Mr B and Tusla, Child and Family Agency

CourtInformation Commission
JudgeElizabeth Dolan Senior Investigator
Judgment Date15 September 2015
Case OutcomeThe Senior Investigator found that the Agency was justified in deciding to refuse access to the records, in accordance with section 28 of the FOI Act. She affirmed the decision of the Agency.
Record Number150030
RespondentTusla, Child and Family Agency
Whether the Agency was justified in refusing the applicant's request for access to records relating to him and his daughter on the basis of sections 26 and 28 of the FOI Act
Conducted in accordance with section 34(2) of the FOI Act by Elizabeth Dolan, Senior Investigator, Office of the Information Commissioner (authorised by the Information Commissioner to conduct this review).

In a request dated 20 March 2013, but not received by the Health Service Executive (the HSE) until 24 April 2013, the applicant sought access to details pertaining to a family conference held in relation to his daughter as well as all information pertaining to himself and "all documents legal or otherwise being used in Court of Law by the HSE pertaining to my daughters health and welfare." The applicant did not provide identification at the time of his request so the file was closed by the HSE. However, it was reopened when the applicant provided identification on 9 January 2014. In a telephone conversation with Nicola Peilow of the HSE on 10 January 2014 the applicant clarified that he sought access to social work records in relation to his daughter.

On 11 June 2014, a decision was made by the HSE to partially grant the request. On 7 July 2014, the applicant requested an internal review of that decision. The Agency carried out an internal review and notified the applicant of the outcome on 31 July 2014.

93 records were identified as being covered by the request at internal review stage. 30 records were released in full to the applicant, 51 were partially released and access to 12 records was refused in full on the basis of sections 26 and 28 of the FOI Act.

On 28 January 2015, the applicant applied to this Office for a review of the Agency's decision.

I have now completed my review in accordance with section 34(2) of the FOI Act. In carrying out my review, I have had regard to the provisions of the FOI Act and to the submissions made by the applicant. I have also examined the files which were provided to this Office for the purposes of the review and the correspondence that was exchanged between the parties.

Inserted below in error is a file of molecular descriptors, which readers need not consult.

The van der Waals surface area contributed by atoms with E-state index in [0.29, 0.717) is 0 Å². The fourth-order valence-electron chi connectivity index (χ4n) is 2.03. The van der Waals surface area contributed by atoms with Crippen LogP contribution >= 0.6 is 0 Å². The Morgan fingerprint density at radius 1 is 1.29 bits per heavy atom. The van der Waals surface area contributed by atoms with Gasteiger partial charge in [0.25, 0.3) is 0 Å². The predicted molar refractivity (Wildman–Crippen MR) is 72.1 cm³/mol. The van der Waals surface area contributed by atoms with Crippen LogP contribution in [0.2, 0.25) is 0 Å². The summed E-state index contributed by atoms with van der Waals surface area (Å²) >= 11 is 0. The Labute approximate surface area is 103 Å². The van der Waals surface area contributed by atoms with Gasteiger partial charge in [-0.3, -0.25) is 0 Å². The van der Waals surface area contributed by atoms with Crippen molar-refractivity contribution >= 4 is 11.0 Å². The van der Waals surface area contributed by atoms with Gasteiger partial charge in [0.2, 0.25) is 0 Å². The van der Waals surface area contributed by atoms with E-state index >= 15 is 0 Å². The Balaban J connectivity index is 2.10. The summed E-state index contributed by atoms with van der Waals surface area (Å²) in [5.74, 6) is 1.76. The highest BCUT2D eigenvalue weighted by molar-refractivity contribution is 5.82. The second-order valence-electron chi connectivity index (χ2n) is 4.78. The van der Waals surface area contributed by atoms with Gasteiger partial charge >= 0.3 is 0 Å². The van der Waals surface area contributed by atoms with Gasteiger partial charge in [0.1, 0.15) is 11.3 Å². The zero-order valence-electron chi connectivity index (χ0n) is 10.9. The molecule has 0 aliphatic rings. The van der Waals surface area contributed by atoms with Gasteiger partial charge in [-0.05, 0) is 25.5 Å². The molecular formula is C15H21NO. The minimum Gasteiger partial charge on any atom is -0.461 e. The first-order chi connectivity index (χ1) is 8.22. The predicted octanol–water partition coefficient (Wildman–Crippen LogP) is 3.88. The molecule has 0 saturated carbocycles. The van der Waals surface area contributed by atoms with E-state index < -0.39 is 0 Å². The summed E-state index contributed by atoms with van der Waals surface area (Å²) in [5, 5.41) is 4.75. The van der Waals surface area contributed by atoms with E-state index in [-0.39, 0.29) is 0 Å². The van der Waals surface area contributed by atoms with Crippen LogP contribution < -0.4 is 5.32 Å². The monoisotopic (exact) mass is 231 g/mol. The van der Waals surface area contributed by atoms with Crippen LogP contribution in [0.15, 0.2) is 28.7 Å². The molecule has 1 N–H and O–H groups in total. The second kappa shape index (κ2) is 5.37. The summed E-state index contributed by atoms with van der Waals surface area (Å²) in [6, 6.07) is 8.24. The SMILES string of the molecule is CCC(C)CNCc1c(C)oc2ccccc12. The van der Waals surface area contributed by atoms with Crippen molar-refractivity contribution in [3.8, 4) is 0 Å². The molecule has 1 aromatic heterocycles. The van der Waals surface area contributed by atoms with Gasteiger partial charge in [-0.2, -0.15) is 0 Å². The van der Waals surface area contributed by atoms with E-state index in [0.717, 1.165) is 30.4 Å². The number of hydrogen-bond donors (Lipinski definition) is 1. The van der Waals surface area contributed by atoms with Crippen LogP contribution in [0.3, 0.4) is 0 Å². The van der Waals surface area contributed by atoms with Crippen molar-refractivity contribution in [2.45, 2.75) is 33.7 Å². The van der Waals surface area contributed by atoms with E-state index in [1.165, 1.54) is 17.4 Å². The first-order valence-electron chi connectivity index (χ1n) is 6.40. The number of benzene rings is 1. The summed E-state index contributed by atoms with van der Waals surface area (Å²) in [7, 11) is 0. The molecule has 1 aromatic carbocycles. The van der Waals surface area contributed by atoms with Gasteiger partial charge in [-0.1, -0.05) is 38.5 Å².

In the interests of clarity, I should point out that this review was carried out under the provisions of the FOI Acts 1997-2003 notwithstanding the fact that the FOI Act 2014 has now been enacted. The transitional provisions in section 55 of the 2014 Act provide that any action commenced under the 1997 Act but not completed before the commencement of the 2014 Act shall continue and shall be completed as if the 1997 Act had not been repealed.

Scope of the Review

This review is concerned with 63 social work records that relate to the applicant and his daughter and whether or not the Agency was correct to refuse, or partially refuse, access to those records on the basis of sections 26 and 28 of the FOI Act.

Analysis and Findings

Preliminary Matters
Before dealing with the relevant exemptions, there are some preliminary points I wish to make.

The first point to note is that, under section 8(4) of the FOI Act, the actual or perceived reasons for a request must generally be disregarded by the decision maker, including the Information Commissioner (except insofar as such reasons are relevant to consideration of the public interest or other provisions of the Act). It is worth mentioning that it is outside the remit of the Information Commissioner to carry out any investigation or make any findings on how the public body carried out its duties in the circumstances surrounding a review; rather, the Commissioner's role is to determine whether or not records were properly withheld.

The second point has to do with the extent to which it is feasible to provide access to parts of records while refusing access to the remaining parts. Section 2 of the FOI Act defines "record" as including "anything that is a part or a copy" of a record. Section 13 of the FOI Act provides for the deletion of exempt information and the granting of access to a copy of a record with such exempt information removed. This should be done where it is practicable to do so and where the copy of the record thus created would not be misleading. However, the Commissioner takes the view that neither the definition of a record nor the provisions of section 13 envisage or require the extracting of particular sentences or occasional paragraphs from records for the purpose of granting access to those particular sentences or paragraphs. Generally speaking, therefore, the Commissioner is not in favour of the cutting or "dissecting" of records to such an extent.

Finally, while I am required by section 34(10) of the FOI Act to give reasons for decisions, this is subject to the requirement of section 43(3) that I take all reasonable precautions during the course of a review to prevent disclosure of information contained in an exempt record. This means that the description which I can give of the records at issue and the circumstances of their creation is somewhat limited.

Section 28 and Personal Information

The records at issue relate to social work involvement with the applicant, his former partner and their daughter, who resides with her maternal grandparents. I consider that section 28, which is a mandatory exemption, is the most appropriate exemption to examine given the extent of personal information that appears in the records.

Section 28(1) of the FOI Act provides that access to a record shall be refused if access would...

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